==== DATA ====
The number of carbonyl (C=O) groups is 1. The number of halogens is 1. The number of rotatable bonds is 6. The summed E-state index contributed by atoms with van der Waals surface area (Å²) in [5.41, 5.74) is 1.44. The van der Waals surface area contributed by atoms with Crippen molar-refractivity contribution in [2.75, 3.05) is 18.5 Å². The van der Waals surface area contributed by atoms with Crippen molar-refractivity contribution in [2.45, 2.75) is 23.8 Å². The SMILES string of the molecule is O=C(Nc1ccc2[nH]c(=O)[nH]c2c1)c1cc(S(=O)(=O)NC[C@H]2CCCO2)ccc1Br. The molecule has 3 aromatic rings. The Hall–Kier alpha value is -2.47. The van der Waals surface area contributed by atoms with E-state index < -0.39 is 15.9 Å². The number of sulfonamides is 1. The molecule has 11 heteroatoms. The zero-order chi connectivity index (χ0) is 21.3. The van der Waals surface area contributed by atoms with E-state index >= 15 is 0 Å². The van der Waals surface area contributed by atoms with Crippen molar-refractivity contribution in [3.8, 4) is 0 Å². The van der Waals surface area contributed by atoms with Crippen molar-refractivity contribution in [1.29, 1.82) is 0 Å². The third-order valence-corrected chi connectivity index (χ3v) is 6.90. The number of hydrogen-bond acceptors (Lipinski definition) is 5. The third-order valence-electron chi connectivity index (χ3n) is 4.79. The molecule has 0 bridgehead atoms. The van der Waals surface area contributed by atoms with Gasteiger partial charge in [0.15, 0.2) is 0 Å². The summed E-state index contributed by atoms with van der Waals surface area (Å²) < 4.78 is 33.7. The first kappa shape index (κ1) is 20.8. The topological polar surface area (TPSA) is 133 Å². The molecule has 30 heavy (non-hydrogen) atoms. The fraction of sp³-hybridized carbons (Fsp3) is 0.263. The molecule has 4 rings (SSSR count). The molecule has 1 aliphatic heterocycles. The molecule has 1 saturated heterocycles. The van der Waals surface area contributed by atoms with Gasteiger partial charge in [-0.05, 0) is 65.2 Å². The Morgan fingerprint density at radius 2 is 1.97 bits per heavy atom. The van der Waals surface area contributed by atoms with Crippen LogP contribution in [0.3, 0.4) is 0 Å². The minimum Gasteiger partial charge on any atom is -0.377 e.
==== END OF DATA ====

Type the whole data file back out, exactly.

The number of carbonyl (C=O) groups is 1. The number of halogens is 1. The number of rotatable bonds is 6. The summed E-state index contributed by atoms with van der Waals surface area (Å²) in [5.41, 5.74) is 1.44. The van der Waals surface area contributed by atoms with Crippen molar-refractivity contribution in [2.75, 3.05) is 18.5 Å². The van der Waals surface area contributed by atoms with Crippen molar-refractivity contribution in [2.45, 2.75) is 23.8 Å². The SMILES string of the molecule is O=C(Nc1ccc2[nH]c(=O)[nH]c2c1)c1cc(S(=O)(=O)NC[C@H]2CCCO2)ccc1Br. The molecule has 3 aromatic rings. The Hall–Kier alpha value is -2.47. The van der Waals surface area contributed by atoms with E-state index < -0.39 is 15.9 Å². The number of sulfonamides is 1. The molecule has 11 heteroatoms. The zero-order chi connectivity index (χ0) is 21.3. The van der Waals surface area contributed by atoms with E-state index >= 15 is 0 Å². The van der Waals surface area contributed by atoms with Crippen molar-refractivity contribution in [3.8, 4) is 0 Å². The van der Waals surface area contributed by atoms with Crippen molar-refractivity contribution in [1.29, 1.82) is 0 Å². The third-order valence-corrected chi connectivity index (χ3v) is 6.90. The number of hydrogen-bond acceptors (Lipinski definition) is 5. The third-order valence-electron chi connectivity index (χ3n) is 4.79. The molecule has 0 bridgehead atoms. The van der Waals surface area contributed by atoms with Gasteiger partial charge in [0.15, 0.2) is 0 Å². The summed E-state index contributed by atoms with van der Waals surface area (Å²) < 4.78 is 33.7. The first kappa shape index (κ1) is 20.8. The topological polar surface area (TPSA) is 133 Å². The molecule has 30 heavy (non-hydrogen) atoms. The fraction of sp³-hybridized carbons (Fsp3) is 0.263. The molecule has 4 rings (SSSR count). The molecule has 1 aliphatic heterocycles. The molecule has 1 saturated heterocycles. The van der Waals surface area contributed by atoms with Gasteiger partial charge in [-0.05, 0) is 65.2 Å². The Morgan fingerprint density at radius 2 is 1.97 bits per heavy atom. The van der Waals surface area contributed by atoms with Crippen LogP contribution in [0.3, 0.4) is 0 Å². The minimum Gasteiger partial charge on any atom is -0.377 e.